The success of the H-index supports the view that the major player in the TC variability is the ocean; in our case through the interaction of the ocean temperature and evaporation fields. This dual importance has also been recently recognized by Camargo et al. (2007) in a new generation potential, in which the ocean component (the potential intensity) depends on the sea surface temperature and pressure and vertical profiles of temperature and specific humidity, i.e. essentially on SST and E. The two prediction models, however, differ very significantly as the H-index is evaluated from the horizontal structure of the environment whereas the potential intensity is evaluated from its vertical structure.

In concluding this discussion, we suggest that the H-index may have the advantage over the oceanic component of GP and SGP and its convective modification, as it is based on robust elementary physical reasoning and is simple to calculate. We also note that the differences between the observations and the predictions from the H-index highlighted in the discussion in Results: (II) Comparison Between Observed Tropical Cyclone Numbers and the Standard Deviation of the H-index may be attributed to the variability of the dynamic potential, i.e. the atmosphere, rather than data inadequacies in the TC archives and the SST and reanalysis fields. This possibility, however, remains to be investigated.

We have used monthly mean data averaged over the generation region throughout. This gave rise, when further averaged over the record period (1979-2005) to almost symmetrical histograms of H (Fig. 3). The symmetry of the histograms, which was possibly the most unexpected finding of the study, signifies that the H-index captures the two-way energy exchange, characterized by the release of KE to the atmosphere from the mixed layer and its subsequent re-absorption, which lies at the centre of the tropical dynamics. This is an analogous process to the release of KE and its subsequent dissipation, which underlies the baroclinic instability mechanism in the subtropics.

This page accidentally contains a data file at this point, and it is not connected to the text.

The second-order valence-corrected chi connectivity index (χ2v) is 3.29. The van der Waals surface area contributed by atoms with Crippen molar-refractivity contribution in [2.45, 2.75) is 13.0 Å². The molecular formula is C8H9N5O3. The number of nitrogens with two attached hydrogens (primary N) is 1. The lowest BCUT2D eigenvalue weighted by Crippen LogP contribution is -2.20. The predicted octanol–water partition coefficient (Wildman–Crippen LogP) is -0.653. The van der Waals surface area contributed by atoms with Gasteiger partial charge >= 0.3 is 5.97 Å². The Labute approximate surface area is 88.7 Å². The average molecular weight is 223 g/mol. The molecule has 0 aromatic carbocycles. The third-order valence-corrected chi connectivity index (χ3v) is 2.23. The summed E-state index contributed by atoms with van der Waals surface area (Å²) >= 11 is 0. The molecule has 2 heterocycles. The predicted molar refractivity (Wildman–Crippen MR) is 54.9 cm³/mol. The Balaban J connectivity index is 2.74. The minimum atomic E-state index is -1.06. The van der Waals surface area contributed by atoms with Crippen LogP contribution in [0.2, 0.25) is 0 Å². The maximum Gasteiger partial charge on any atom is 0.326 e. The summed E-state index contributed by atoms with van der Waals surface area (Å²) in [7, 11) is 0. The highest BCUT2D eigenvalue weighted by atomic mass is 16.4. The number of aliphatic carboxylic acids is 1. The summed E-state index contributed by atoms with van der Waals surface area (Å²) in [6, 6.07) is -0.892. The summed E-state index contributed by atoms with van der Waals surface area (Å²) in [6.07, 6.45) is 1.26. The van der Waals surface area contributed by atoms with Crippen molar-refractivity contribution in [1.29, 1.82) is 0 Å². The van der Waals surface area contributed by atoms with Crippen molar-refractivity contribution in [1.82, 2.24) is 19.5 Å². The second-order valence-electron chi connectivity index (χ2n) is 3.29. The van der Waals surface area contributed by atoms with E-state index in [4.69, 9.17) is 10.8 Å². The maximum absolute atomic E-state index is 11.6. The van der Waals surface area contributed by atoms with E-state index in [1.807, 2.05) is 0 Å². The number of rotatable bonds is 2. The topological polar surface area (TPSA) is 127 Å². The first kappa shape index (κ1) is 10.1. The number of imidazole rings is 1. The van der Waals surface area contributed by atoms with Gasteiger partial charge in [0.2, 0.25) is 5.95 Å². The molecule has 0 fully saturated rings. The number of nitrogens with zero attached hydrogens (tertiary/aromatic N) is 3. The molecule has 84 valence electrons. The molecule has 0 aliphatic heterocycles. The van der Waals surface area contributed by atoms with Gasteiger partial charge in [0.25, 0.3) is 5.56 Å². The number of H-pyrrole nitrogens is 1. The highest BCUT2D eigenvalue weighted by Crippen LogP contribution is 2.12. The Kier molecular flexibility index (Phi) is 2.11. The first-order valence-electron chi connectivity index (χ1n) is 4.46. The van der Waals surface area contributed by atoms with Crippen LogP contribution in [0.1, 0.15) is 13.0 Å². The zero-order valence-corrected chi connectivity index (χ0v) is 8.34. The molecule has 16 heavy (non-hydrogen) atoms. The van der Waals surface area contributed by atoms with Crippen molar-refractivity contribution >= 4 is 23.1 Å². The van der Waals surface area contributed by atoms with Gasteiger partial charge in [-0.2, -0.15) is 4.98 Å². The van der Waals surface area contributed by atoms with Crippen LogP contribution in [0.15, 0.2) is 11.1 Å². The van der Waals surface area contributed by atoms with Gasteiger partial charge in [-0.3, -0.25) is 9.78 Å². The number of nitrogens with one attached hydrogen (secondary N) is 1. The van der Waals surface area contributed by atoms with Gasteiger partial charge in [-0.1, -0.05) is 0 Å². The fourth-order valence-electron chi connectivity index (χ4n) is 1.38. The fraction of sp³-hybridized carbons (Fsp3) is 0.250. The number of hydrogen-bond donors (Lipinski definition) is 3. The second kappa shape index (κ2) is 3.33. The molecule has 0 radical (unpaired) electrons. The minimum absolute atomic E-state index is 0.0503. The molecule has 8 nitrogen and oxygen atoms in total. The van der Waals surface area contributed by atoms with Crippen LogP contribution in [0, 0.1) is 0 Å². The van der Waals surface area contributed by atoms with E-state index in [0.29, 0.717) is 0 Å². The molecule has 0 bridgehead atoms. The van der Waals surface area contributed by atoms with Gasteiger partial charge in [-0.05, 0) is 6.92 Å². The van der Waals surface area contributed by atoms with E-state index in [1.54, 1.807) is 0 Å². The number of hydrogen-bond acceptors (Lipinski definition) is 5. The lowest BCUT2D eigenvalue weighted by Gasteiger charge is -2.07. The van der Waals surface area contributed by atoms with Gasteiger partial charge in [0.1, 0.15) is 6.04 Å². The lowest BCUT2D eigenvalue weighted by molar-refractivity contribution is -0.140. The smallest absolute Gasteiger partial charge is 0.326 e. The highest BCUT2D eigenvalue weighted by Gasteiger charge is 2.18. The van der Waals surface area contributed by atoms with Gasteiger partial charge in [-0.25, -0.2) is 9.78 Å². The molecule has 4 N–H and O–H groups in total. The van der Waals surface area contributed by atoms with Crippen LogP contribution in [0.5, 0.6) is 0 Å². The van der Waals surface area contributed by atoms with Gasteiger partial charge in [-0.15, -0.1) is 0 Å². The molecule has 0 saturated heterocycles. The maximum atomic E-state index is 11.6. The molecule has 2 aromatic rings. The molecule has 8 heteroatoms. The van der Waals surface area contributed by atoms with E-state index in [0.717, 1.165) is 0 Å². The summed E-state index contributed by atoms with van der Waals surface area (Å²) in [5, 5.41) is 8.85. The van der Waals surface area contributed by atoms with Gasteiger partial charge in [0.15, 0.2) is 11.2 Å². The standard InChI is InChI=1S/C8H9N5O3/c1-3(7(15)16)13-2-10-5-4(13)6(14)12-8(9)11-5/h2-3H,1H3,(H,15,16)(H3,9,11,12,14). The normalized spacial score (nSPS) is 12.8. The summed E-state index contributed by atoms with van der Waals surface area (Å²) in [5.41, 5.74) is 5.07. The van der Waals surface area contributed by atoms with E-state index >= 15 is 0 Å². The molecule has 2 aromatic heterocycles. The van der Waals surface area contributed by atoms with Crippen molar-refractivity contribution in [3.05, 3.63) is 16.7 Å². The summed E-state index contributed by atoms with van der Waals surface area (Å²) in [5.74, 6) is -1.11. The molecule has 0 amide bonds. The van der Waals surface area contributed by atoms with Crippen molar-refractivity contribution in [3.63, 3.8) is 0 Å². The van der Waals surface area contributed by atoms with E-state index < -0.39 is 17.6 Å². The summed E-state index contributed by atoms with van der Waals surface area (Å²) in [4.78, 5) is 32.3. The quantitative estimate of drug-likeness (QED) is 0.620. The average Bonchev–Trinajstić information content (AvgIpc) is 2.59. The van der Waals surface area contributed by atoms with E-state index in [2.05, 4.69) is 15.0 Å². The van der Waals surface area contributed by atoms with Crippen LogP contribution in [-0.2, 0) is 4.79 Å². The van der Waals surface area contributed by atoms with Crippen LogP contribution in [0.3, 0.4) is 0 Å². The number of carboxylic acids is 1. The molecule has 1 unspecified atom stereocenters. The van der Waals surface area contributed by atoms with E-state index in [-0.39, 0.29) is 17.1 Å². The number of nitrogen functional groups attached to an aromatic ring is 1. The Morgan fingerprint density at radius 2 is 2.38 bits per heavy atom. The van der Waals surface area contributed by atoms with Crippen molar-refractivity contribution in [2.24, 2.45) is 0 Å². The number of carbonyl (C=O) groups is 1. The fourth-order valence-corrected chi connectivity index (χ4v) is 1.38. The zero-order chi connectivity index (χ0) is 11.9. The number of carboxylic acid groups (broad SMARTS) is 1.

The histograms for individual months, from which the inter-monthly time series (Fig. 7) were constructed, however, each showed an individual structure due to the synoptic evolution or suppression of the tropical cyclones It is anticipated that this structure would be even more marked over shorter averaging periods. This however remains to be checked.

With regard to climate models that do not explicitly resolve TCs, it was found that the standard deviation of H was smaller than for the reanalysis data, due to the poorer resolution. It is planned in a future study to obtain similar statistics using a climate model that does resolve TCs., which will enable the spatial structure of H to be modeled on a finer scale, and compared with that derived from synoptic analyses supported by high resolution SST fields.

Acknowledgments J.A.T.B. would like to express his thanks to colleagues at the 1st International Summit on Hurricanes and Climate Change for many useful discussions. The authors also thank a reviewer for many useful and instructive comments, and Kevin Keay of the University of Melbourne for assistance with the processing of the text.